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International Cancer Study to Improve Patient After Surgery Care

researchEdinburgh University is one of the leading research institutions which, along with  Birmingham and Warwick, will be conducting pioneering work as part of GlobalSurg3.

“Quality and outcomes in global cancer surgery: a prospective international cohort study” will collate  cancer patient information from hundreds of hospitals to directly compare surgery quality in more than 100 countries across four continents.

“Teams of medical professionals at each site will upload patient data for breast, gastric and colon cancer surgeries on a secure online database. They will detail complications such as infections and record death rates following an operation.”

Funded by the National Institute for Health Research (NIHR) it is a low cost easily accessible way to collect information which means the study can extend to countries that may otherwise be unable to afford to take part.

Dr Ewen Harrison, Project leader and Honorary Consultant Surgeon, University of Edinburgh said:

“We simply do not have a good overview of how surgery varies worldwide. This project aims to change that with its inclusive approach, encouraging any hospital, anywhere, to help us understand how best to improve patient care.”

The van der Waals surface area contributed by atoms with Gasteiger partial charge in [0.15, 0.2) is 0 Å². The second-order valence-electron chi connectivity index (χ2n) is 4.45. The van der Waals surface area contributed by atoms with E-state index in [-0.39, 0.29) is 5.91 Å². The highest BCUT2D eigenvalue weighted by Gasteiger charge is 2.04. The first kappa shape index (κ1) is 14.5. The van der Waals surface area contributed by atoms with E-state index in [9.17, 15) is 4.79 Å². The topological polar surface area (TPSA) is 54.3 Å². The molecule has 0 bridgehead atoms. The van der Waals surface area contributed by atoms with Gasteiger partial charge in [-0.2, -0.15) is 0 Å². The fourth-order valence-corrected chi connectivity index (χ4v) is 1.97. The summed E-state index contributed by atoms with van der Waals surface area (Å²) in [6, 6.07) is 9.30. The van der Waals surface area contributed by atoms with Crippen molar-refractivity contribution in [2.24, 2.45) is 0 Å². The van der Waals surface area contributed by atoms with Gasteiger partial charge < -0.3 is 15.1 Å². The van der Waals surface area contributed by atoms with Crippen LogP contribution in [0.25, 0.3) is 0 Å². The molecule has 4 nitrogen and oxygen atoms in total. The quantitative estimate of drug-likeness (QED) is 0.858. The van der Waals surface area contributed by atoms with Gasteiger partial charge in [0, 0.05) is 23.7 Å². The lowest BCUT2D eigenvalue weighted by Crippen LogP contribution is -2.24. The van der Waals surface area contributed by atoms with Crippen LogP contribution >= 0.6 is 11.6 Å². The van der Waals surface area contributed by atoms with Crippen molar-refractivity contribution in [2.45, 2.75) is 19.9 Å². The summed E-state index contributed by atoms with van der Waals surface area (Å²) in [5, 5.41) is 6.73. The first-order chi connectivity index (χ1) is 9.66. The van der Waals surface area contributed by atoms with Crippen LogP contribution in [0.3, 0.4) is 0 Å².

More than 100 countries across 4 continents will participate in the study.

JC Allen Ingabire, GlobalSurg researcher, Kigali Teaching University Hospital, Rwanda said:

“Rwanda is a small country in East Africa where access to surgery is still challenging.

“The GlobalSurg team has helped me to interact with others on the current management of surgical conditions and establish a way of using data from our daily activities more effectively.

“Now, all my patients are benefitting from the same standard of care they would receive elsewhere.”

5000 medical professionals were recruited through social media to bring together the global healthcare data.

cancer ribbonDr Theophilus Teddy Kojo Anyomih, GlobalSurg researcher, Tamale Teaching Hospital, Ghana said:

“Our local research capacity in Ghana has improved tremendously since my hospital joined in with GlobalSurg studies. Taking part in GlobalSurg has been amazing and, as a doctor, I have learned a lot since becoming a collaborator.

“GlobalSurg3 has the potential to make a really positive impact on patients.”


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